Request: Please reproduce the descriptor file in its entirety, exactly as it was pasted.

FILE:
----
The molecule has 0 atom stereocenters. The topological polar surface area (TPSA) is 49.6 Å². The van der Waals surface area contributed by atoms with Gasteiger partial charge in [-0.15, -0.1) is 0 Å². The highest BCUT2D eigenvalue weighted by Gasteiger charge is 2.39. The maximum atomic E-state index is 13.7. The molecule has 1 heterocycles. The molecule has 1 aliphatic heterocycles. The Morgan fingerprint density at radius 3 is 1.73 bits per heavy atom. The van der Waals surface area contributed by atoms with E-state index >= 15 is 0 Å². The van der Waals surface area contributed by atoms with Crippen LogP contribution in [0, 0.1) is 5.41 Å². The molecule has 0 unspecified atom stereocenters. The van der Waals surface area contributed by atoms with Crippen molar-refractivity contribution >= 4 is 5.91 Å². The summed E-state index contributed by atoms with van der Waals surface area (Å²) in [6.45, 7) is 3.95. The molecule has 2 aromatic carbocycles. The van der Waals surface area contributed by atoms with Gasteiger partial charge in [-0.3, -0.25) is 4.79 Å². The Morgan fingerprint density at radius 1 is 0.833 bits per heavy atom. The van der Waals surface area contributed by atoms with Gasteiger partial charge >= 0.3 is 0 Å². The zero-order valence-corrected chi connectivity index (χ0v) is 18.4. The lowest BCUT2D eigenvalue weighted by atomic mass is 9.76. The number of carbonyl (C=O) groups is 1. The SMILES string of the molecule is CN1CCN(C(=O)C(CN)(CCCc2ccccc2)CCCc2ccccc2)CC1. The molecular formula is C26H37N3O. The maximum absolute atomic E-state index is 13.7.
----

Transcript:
The molecule has 0 atom stereocenters. The topological polar surface area (TPSA) is 49.6 Å². The van der Waals surface area contributed by atoms with Gasteiger partial charge in [-0.15, -0.1) is 0 Å². The highest BCUT2D eigenvalue weighted by Gasteiger charge is 2.39. The maximum atomic E-state index is 13.7. The molecule has 1 heterocycles. The molecule has 1 aliphatic heterocycles. The Morgan fingerprint density at radius 3 is 1.73 bits per heavy atom. The van der Waals surface area contributed by atoms with E-state index >= 15 is 0 Å². The van der Waals surface area contributed by atoms with Crippen LogP contribution in [0, 0.1) is 5.41 Å². The molecule has 0 unspecified atom stereocenters. The van der Waals surface area contributed by atoms with Crippen molar-refractivity contribution >= 4 is 5.91 Å². The summed E-state index contributed by atoms with van der Waals surface area (Å²) in [6.45, 7) is 3.95. The molecule has 2 aromatic carbocycles. The van der Waals surface area contributed by atoms with Gasteiger partial charge in [-0.3, -0.25) is 4.79 Å². The Morgan fingerprint density at radius 1 is 0.833 bits per heavy atom. The van der Waals surface area contributed by atoms with Gasteiger partial charge >= 0.3 is 0 Å². The zero-order valence-corrected chi connectivity index (χ0v) is 18.4. The lowest BCUT2D eigenvalue weighted by atomic mass is 9.76. The number of carbonyl (C=O) groups is 1. The SMILES string of the molecule is CN1CCN(C(=O)C(CN)(CCCc2ccccc2)CCCc2ccccc2)CC1. The molecular formula is C26H37N3O. The maximum absolute atomic E-state index is 13.7.